This roundtable was initiated following the instructions given to the ECOWAS Commission by the Authority of Heads of State and Government of ECOWAS at its 63rd Ordinary Summit to collaborate with the ECOWAS Bank for Investment and Development (EBID) and the African Development Bank (AfDB), as well as other development partners and the private sector, to start vigorous resource mobilization efforts to finance the construction of the Abidjan – Lagos Highway.
Russia and South Sudan: Exploring Opportunities for Bilateral Cooperation
Ultimately Russia has returned to Africa, this time not with ‘business as usual’ and rhetorics, but doubled actions to invigorate its relations after holding Sochi and St. Petersburg summits. As sealed in the summit declarations, both Russia and African states have reaffirmed to heighten bilateral contacts as a primary mechanism for raising multifaceted relations unto a more quantitative stage.
Notwithstanding its own geopolitical complexities, including stringent sanctions hitting the economy, generating social discontent and Russia-Ukraine crisis at home, Kremlin authorities are still looking to build up admirable relations with Africa. It is a fact that Africa undoubtedly has huge potential, the untapped resources including natural resources and human capital, but badly needs support to realise its expected development goals.
Russian President Vladimir Putin and South Sudanese President Mayardit Salvatore Kiir, on September 28, during talks in the Kremlin, agreed on establishing close and well-refined working relations and strengthen further economic cooperation.
Putin reminded Salvatore Kiir of their participation in the first Russia-Africa summit in Sochi. And since then, all the nitty-gritty relations have been developing very intensively. Putin also pointed to the fact that much remains to be done, primarily in the area of economic development.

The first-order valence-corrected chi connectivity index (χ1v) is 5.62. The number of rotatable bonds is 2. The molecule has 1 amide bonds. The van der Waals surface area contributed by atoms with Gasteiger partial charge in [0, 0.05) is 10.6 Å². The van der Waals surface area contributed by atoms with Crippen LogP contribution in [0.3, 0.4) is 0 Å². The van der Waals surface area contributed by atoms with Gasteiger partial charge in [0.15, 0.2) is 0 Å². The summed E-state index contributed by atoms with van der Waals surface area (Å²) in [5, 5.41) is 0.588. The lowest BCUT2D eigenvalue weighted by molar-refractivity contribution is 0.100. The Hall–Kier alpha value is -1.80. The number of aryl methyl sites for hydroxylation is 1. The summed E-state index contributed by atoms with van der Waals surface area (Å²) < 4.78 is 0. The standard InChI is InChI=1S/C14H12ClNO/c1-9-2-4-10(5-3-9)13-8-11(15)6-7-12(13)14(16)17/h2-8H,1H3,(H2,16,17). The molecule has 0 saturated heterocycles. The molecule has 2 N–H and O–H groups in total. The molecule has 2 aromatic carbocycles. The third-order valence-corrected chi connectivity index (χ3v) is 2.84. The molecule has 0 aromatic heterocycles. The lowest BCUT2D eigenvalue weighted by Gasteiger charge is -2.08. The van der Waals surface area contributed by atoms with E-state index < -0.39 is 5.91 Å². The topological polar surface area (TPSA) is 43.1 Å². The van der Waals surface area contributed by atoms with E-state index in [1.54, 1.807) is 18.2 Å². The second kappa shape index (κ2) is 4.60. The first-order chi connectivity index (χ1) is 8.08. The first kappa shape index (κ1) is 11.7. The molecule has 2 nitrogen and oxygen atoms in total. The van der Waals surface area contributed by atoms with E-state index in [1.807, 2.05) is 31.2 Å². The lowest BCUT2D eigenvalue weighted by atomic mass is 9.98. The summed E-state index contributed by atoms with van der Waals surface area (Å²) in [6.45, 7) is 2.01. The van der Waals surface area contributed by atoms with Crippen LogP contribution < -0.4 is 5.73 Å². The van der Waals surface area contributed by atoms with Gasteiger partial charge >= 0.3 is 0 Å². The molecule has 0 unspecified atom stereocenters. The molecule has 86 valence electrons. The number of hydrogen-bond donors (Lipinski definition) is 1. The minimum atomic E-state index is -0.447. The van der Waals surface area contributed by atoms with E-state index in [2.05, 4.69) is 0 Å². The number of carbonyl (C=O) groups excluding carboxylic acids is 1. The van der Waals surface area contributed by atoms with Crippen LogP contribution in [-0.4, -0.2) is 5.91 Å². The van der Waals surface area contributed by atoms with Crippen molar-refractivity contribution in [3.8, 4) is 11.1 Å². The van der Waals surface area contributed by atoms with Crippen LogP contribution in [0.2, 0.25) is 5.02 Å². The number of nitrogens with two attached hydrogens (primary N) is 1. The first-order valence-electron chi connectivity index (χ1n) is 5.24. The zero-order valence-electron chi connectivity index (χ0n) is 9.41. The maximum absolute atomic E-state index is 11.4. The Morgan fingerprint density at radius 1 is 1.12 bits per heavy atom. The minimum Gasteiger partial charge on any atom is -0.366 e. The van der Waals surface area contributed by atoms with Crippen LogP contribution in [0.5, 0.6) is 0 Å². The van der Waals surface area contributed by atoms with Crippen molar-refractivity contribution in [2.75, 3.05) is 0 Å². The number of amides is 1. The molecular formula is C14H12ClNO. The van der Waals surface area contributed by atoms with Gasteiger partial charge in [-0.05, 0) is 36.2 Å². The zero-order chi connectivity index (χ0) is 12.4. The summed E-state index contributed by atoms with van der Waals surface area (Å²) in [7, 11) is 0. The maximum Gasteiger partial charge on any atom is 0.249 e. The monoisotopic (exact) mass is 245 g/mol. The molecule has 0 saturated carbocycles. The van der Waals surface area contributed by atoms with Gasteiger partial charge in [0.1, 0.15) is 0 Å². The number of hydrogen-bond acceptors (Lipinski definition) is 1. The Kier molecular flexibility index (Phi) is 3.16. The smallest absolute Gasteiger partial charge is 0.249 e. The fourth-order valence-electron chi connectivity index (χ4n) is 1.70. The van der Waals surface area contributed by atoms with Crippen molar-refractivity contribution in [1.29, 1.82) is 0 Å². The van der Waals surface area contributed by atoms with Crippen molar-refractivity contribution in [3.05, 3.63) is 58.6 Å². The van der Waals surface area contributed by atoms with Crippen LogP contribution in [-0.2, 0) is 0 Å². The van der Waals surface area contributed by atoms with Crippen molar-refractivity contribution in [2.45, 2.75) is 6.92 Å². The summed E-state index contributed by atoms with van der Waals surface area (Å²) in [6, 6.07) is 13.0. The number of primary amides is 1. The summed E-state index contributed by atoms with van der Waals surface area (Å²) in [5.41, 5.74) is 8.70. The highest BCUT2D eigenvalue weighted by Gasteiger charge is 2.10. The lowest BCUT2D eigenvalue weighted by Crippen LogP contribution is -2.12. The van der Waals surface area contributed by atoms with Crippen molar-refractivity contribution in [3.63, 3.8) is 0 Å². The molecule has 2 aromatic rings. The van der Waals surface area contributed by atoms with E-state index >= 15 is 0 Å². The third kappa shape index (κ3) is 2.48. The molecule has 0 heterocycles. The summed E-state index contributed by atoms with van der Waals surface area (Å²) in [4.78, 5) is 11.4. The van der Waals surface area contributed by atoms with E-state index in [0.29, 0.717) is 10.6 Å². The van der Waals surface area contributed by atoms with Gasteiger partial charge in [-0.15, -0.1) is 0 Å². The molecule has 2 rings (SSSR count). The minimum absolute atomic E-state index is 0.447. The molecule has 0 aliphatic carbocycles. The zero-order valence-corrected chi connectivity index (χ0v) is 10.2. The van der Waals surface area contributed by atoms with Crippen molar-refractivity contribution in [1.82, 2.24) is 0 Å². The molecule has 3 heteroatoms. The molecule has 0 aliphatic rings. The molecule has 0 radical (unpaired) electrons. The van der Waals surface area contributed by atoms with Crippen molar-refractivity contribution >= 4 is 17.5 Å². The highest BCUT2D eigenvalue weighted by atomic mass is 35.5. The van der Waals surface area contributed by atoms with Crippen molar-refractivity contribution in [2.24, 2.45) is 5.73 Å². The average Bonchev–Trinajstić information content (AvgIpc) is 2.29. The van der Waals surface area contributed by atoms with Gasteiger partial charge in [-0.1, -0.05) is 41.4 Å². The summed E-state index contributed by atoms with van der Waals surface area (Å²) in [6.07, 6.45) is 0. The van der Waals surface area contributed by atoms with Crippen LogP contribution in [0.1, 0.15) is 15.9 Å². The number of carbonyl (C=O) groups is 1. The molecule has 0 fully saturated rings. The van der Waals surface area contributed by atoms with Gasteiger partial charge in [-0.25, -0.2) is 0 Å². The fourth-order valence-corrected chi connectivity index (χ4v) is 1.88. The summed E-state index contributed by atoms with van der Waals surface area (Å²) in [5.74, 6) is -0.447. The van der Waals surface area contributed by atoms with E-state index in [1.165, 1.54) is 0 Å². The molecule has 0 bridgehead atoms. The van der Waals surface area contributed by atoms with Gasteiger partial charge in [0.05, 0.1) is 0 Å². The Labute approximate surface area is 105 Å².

South Sudan’s trade statistics were not released though, Putin only explained there was ‘a slight decline’ in trade turnover. Putin further told him about many good opportunities in a variety of areas, including energy and construction of a refinery as well as the possible plans to create something else during the second stage of this plant, that would support the development of trade and economic ties.
“Of course, we are aware that further progressive development is connected with ensuring security, with the resolution of all those problems and difficulties that you have inherited from earlier times, so we will do everything to support you in this area as well as issues of regional stability and security,” Putin emphatically said during the discussion.
Putin also brought up the issue of humanitarian cooperation. “People from your nation are being trained in educational institutions of our country. We intend to expand this collaboration. I know that there is similar interaction with the regions of the Russian Federation, including Tatarstan. I hope that this area of activity will only develop,” he said.
On Sudanese side, Salvatore Kiir unreservedly pledged to work together with the Russian Federation. “As you rightly said, we were together, for the first time, in Sochi in 2019. We will work together – with you and with the Russian Federation, because the situation in the world shows that no one can survive or succeed alone, and our country is no exception,” he said in a contribution to the discussion.